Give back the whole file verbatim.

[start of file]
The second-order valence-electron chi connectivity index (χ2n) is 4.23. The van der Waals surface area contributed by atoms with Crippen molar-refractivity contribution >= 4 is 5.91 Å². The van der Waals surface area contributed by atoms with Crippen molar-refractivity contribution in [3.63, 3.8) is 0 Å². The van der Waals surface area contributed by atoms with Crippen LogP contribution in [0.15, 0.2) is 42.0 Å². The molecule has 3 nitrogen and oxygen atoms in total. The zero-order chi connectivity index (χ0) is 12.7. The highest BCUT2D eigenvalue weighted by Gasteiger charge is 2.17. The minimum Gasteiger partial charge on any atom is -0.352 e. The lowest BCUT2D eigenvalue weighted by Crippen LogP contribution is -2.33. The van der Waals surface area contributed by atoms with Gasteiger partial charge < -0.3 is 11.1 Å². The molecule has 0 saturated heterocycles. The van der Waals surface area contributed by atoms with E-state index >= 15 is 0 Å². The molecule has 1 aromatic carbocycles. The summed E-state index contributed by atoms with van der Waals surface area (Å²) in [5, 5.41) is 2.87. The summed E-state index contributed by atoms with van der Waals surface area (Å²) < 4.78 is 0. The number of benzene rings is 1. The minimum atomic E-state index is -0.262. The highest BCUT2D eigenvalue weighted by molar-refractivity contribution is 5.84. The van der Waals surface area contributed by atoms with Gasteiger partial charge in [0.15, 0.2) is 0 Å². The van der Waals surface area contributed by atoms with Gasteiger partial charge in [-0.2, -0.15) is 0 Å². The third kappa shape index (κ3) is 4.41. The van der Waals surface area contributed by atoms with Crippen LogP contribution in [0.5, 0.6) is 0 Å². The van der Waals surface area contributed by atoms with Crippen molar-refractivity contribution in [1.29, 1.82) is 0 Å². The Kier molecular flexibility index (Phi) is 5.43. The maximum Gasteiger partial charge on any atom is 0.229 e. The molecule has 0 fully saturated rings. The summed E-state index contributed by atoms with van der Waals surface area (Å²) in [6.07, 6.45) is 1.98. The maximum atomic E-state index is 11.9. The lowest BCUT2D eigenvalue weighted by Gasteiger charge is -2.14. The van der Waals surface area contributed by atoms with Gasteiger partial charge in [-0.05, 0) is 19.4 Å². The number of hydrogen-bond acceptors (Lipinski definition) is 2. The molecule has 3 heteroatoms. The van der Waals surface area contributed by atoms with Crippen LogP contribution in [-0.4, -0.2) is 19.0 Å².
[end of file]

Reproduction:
The second-order valence-electron chi connectivity index (χ2n) is 4.23. The van der Waals surface area contributed by atoms with Crippen molar-refractivity contribution >= 4 is 5.91 Å². The van der Waals surface area contributed by atoms with Crippen molar-refractivity contribution in [3.63, 3.8) is 0 Å². The van der Waals surface area contributed by atoms with Crippen LogP contribution in [0.15, 0.2) is 42.0 Å². The molecule has 3 nitrogen and oxygen atoms in total. The zero-order chi connectivity index (χ0) is 12.7. The highest BCUT2D eigenvalue weighted by Gasteiger charge is 2.17. The minimum Gasteiger partial charge on any atom is -0.352 e. The lowest BCUT2D eigenvalue weighted by Crippen LogP contribution is -2.33. The van der Waals surface area contributed by atoms with Gasteiger partial charge < -0.3 is 11.1 Å². The molecule has 0 saturated heterocycles. The van der Waals surface area contributed by atoms with E-state index >= 15 is 0 Å². The molecule has 1 aromatic carbocycles. The summed E-state index contributed by atoms with van der Waals surface area (Å²) in [5, 5.41) is 2.87. The summed E-state index contributed by atoms with van der Waals surface area (Å²) < 4.78 is 0. The number of benzene rings is 1. The minimum atomic E-state index is -0.262. The highest BCUT2D eigenvalue weighted by molar-refractivity contribution is 5.84. The van der Waals surface area contributed by atoms with Gasteiger partial charge in [0.15, 0.2) is 0 Å². The van der Waals surface area contributed by atoms with Gasteiger partial charge in [-0.2, -0.15) is 0 Å². The third kappa shape index (κ3) is 4.41. The van der Waals surface area contributed by atoms with Crippen LogP contribution in [0.5, 0.6) is 0 Å². The van der Waals surface area contributed by atoms with Crippen molar-refractivity contribution in [1.29, 1.82) is 0 Å². The Kier molecular flexibility index (Phi) is 5.43. The maximum Gasteiger partial charge on any atom is 0.229 e. The molecule has 0 fully saturated rings. The summed E-state index contributed by atoms with van der Waals surface area (Å²) in [6.07, 6.45) is 1.98. The maximum atomic E-state index is 11.9. The lowest BCUT2D eigenvalue weighted by Gasteiger charge is -2.14. The van der Waals surface area contributed by atoms with Gasteiger partial charge in [-0.05, 0) is 19.4 Å². The number of hydrogen-bond acceptors (Lipinski definition) is 2. The molecule has 3 heteroatoms. The van der Waals surface area contributed by atoms with Crippen LogP contribution in [-0.4, -0.2) is 19.0 Å².